I am brand new to Blender and just want to confirm that I understand the difference between models, textures and materials (particularly the last two).

My understanding (please correct me if I'm wrong!) is:

  • A model is the mesh of the 3D object (contains 3D coordinates of each vertex, and all the edge information between connected vertices). There are multiple file formats for models (PLY, OBJ, etc.) and Blender supports most of them.
  • A texture is a file that contains 1+ 2D images representing the surface of the model. Textures get mapped to the outermost vertices of the model and provide (primarily) sub-polygon color details, giving the models (essentially) their outward look-and-feel. There are also multiple file formats that can store textures since they are essentially containers of 1+ images (but what file formats are there?)
  • A material is a collection of light properties on each pixel or polygon (which one?) on the model. Materials determine what happens when light (and only light - nothing else) strikes the pixel/polygon at a specific angle, with a specific intensity, etc. Materials can either be baked (pre-rendered) into a texture, and subsequently exported/saved as a texture file. Or, materials can be exported/saved as a separate/third file type; I believe MTL files are material files.
  • Rendering is the process of baking materials into textures, and then applying/mapping the baked textures onto the surface of models, and producing a 2D image from a specific camera position/orientation.

How'd I do?


1 Answer 1


You got most everything right but there are a few misconceptions there.


A model is the geometry giving shape to a 3D object, it is often of Mesh type but may be also composed of other geometry types, like Curves, Text Objects, or less commonly in Blender NURBS. It may also comprehend other animation related data like rigging, shape keys, and armatures.

The formats you speak of have nothing to do with models themselves, though they serve as way to export them. They are mostly interface file formats useful for transferring data between different applications, Blender does import and export most of them, but to faithfully save your data you must exclusively save in the native .blend file.


Textures are for the most part regular 2D images as in jpeg, png, tiff, tga, EXR image files. They are just a name for an image that will be controlling a property of a material, it is not a file format that contains "1+" images, it is an image. They simply describe color information, they hold no information regarding surface properties of an object themselves, and can't be used alone for the most part, but can however through a material serve various purposes like provide actual diffuse (visible) color of a material, or other surface properties like roughness (bump or displacement maps), shininess (glossiness or reflectivity), emission, and many other properties.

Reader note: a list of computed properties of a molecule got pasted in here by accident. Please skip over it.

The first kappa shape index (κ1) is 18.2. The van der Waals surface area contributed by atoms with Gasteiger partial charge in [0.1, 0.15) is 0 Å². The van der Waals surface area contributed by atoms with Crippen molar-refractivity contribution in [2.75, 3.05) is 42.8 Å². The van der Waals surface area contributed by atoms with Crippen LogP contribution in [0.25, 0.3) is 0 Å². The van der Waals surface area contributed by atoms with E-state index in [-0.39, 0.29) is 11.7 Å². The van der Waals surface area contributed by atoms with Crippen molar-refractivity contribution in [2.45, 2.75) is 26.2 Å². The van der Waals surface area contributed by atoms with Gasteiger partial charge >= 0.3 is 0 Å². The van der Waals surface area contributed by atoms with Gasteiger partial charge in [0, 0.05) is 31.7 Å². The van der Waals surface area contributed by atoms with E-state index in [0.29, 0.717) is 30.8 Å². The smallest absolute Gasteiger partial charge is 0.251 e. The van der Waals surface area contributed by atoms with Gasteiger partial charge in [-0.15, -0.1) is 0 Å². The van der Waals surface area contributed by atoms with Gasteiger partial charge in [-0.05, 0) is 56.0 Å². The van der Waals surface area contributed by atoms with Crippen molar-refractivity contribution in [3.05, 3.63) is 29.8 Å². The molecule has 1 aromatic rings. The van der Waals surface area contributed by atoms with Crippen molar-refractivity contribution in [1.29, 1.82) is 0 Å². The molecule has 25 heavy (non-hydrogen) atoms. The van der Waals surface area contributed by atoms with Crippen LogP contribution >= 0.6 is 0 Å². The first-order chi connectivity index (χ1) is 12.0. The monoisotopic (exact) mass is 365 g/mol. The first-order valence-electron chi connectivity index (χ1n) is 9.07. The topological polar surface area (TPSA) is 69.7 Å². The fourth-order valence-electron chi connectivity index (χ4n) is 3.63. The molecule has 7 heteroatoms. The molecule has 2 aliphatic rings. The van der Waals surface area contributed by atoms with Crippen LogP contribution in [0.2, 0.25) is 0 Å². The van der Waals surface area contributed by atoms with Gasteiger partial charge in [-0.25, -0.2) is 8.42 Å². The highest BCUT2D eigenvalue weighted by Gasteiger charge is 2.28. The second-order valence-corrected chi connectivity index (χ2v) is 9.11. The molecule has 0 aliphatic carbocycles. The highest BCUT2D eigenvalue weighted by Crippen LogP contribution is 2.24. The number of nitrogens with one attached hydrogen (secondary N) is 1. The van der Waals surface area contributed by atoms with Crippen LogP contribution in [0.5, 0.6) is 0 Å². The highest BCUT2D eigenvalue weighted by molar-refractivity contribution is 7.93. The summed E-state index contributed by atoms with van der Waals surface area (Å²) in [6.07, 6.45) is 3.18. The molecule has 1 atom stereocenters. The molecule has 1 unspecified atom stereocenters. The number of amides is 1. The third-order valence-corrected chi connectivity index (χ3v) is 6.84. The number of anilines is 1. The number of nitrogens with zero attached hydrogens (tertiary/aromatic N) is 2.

There are two main types of textures, actual image textures, as described above, using an image file, or procedural ones, generated by the rendering engine (generally can't be exported or used elsewhere outside the source program).


A material is the collection of image textures, procedural textures, shaders, and surface/volume properties that describes the final appearance of the surface. It may include reflectivity, lighting, color and/or volume information. Materials can under certain circumstances be baked into a "static representation" of the surface for export, but are otherwise for the most part not exportable

A material can use any number of textures or none at all, and an object can have any number of materials (except for certain game engines). Materials are assigend to objects using Material Slots but only one can be assigned per face at each time. Of course using too many textures and/or materials may have a negative impact over performance of a scene or rendering.


Rendering Is generally used to refer to the process of transforming a Scene (composed of 3D models with Materials) into a 2D image (like taking a picture with a camera). The process of transforming materials into textures, although also achieved through the same rendering process, is generally referred to specifically as Baking. Just to be clear, baking obligatorily involves rendering, but rendering doesn't necessarily require baking.

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    $\begingroup$ Specifically, the purpose of baking is to take things like non-exportable procedural textures or high-poly geometry (in the case of normal maps) and render it into a simple image that other software could use. You can also use baked textures to speed up rendering in blender, particularly animation -- cgi films sometimes do this -- but usually the consumer of baked textures is a game or other realtime renderer. $\endgroup$
    – Weaver
    Feb 3, 2017 at 9:01
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    $\begingroup$ One thing I would add to you answer is to confirm for them that textures do not contain "1+" (ie. more than one) image, but that a texture is just another name for an image. $\endgroup$ Feb 3, 2017 at 10:17
  • $\begingroup$ @raymairlot agree, didn't really understand what the user actually meant with that. Feel free to edit my question and add any additional information you feel is missing. $\endgroup$ Feb 3, 2017 at 13:52
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    $\begingroup$ Might want to change "rugositiy ". While I understand the meaning (after looking it up), it's not a word I've heard in the context of materials or textures before. $\endgroup$ Feb 3, 2017 at 15:17
  • $\begingroup$ True, fixed. Always have a hard time translating that while avoiding the "bumpiness bump" redundancy ;) $\endgroup$ Feb 3, 2017 at 16:42

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